dividends are declared, then the dividends in arrears
are included as a disclosure – not an accrual in the
financial statements
Ø A transfer of a non-monetary asset to a shareholder
o You give them stock of another company
o Results in a Gain/Loss situation
Ø The gain or loss is the difference between the FMV of
the asset distributed at the date of distribution and its
carry amount on the company’s books
Ø The effect on Retained Earnings is the Carrying Amount
of the asset
o RE will be debited when the dividend is declared
for the FMV of the asset, which is more (or less)
than the carrying amount
o Gain/Loss recorded when the asset is distributed
will offset the original effect of the debit to RE and
will be a wash
o The net effect of the entry is that RE will decrease
by the CV of the asset
RE 78,000
Div Payable 78,000
Div Payable 78,000
Asset, CV 60,000
Ø Stock Dividend < 25% of C/S Outstanding
Debit RE for FMV of stock
Ø Stock Dividend > 25% of C/S outstanding
Debt RE for Par Value
%: 10…FMV: 15,000…Par Value: 10,000
%: 28…FMV: 40,000…Par Value: 30,800
Debit RE for 45,800
Ø Stock dividends and stock splits both have no effect
on Total Shareholder Equity
Ø Stock splits only affect par value
o APIC remains the same
Ø Compensation expense is recorded at the time of grant
if options are exercisable immediately
o They are based on past service
Ø Expense recognized = FV Stock Option x # of Shares
Example: Option Granted
Deferred Comp 28,000 (FV of option x 1,000 shares)
APIC – stock options 28,000
Example: Option Exercised
Compensation Expense 28,000
Deferred Comp 28,000
Cash 20,000 (option price x shares)
APIC – Stock Options 28,000
C/S 10,000 ($10 par x 1,000)
APIC 38,000 (plug)
Ø The interest rate used to discount stock options is the
risk-free interest rate
Ø The measurement date for share-based payments
classified as liabilities is the settlement date
Ø Compensation costs for share-based payments
classified as liabilities are measured by the change in
the fair value of the instrument for each reporting
Ø In a reorganization where a company pays cash and
issues stock to satisfy unsecured creditors
o The net increase to SHE is equal to:
Gain on settlement of debt
+ Credit to SHE from stock issuance
FV of liability to Unsecured Creditors
Cash Paid
Common Stock issued (80,000 x 1.25)
Gain on Settlement of Debt
Increase in SHE = 800,000
(700,000 gain to RE + 100,000 from C/S)
Ø The primary purpose of a quasi-reorganization is to
eliminate a deficit balance in RE by restating its assets
to fair value
o It does not directly protect a company from its
Ø Return on Common Stockholders’ Equity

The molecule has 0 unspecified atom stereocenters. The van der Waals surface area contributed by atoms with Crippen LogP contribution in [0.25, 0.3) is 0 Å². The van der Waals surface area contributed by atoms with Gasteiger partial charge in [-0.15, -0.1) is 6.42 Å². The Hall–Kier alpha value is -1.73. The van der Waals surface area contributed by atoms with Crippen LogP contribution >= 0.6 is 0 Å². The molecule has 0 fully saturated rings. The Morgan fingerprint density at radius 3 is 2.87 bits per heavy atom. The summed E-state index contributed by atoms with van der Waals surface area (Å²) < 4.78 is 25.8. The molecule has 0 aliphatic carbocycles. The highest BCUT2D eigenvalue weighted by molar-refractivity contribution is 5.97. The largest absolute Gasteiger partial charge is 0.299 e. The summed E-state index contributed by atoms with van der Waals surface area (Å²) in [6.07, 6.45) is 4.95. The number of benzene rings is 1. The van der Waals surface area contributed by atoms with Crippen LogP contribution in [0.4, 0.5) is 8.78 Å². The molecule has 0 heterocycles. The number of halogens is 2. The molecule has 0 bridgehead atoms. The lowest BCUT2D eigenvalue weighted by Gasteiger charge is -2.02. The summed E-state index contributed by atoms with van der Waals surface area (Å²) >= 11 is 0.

(Net Income – P/S Dividends) / Average CSE
Note: Average CSE = Common Stock + RE
Ø Book Value Per Share of C/S
Total Stockholders’ Equity
<Total Preferred Stock>
<P/S Dividends in Arrears>
<P/S Liquidation Premium>
=Total Book Value
BV/Share: Total Book Value / Shares outstanding
Ø Dividend Per Share Payout Ratio
Dividends Per Share / Earnings Per Share
Ø Basic EPS
(Net Income – Preferred Dividends) / Avg C/S Outstanding
Ø Note – If Cumulative, subtract the P/S dividend
regardless of whether or not they’re declared.
Ø If dividends are in arrears from a prior year on P/S,
don’t subtract that amount.
Ø The prior year P/S cumulative dividend reduces that
year’s EPS. Only deduct the current year.
Ø For EPS purposes, treat C/S stock splits or stock
dividends as if they occurred at the beginning of the
year, regardless of when actually issued during the
1/1: 20,000
2-for-1 split 4/1: 20,000
Shares issued 7/1: 10,000
Average C/S for EPS purposes: 45,000 (20k+20k+5k)
Ø EPS is only required to be shown for Income from
Continuing Operations and Net Income
o All others (Discontinued Operations) can be shown
on the financial statements or in the notes
Ø Stock options increase shares outstanding only if they
are dilutive
o Their exercise price is less than market value
o If not, you ignore them in the calculation
Ø Treasure Stock Method of calculating the effect of stock
options on denominator in diluted EPS calculation:
o Assume stock options were exercised (40k shares
at $15 exercise price) = $600k
o Stock issued was 40,000 shares (from above)
o Stock reacquired calc: ($600k proceeds/$20
current mkt price) = (30,000 shares)
o Shares issued, not reacquired from Option =
o 325,000 Avg C/S + 10,000 = 335,000 Avg share
Ø Net Income – P/S dividend + P/S dividend that
wouldn’t be paid if converted (wash)
Ø Weighted average common stock + convertible
Ø Basic EPS must be calculated first and then compared
with Diluted EPS.
Ø If Diluted EPS is not less than Basic EPS, then it is antidilutive and the security should not be included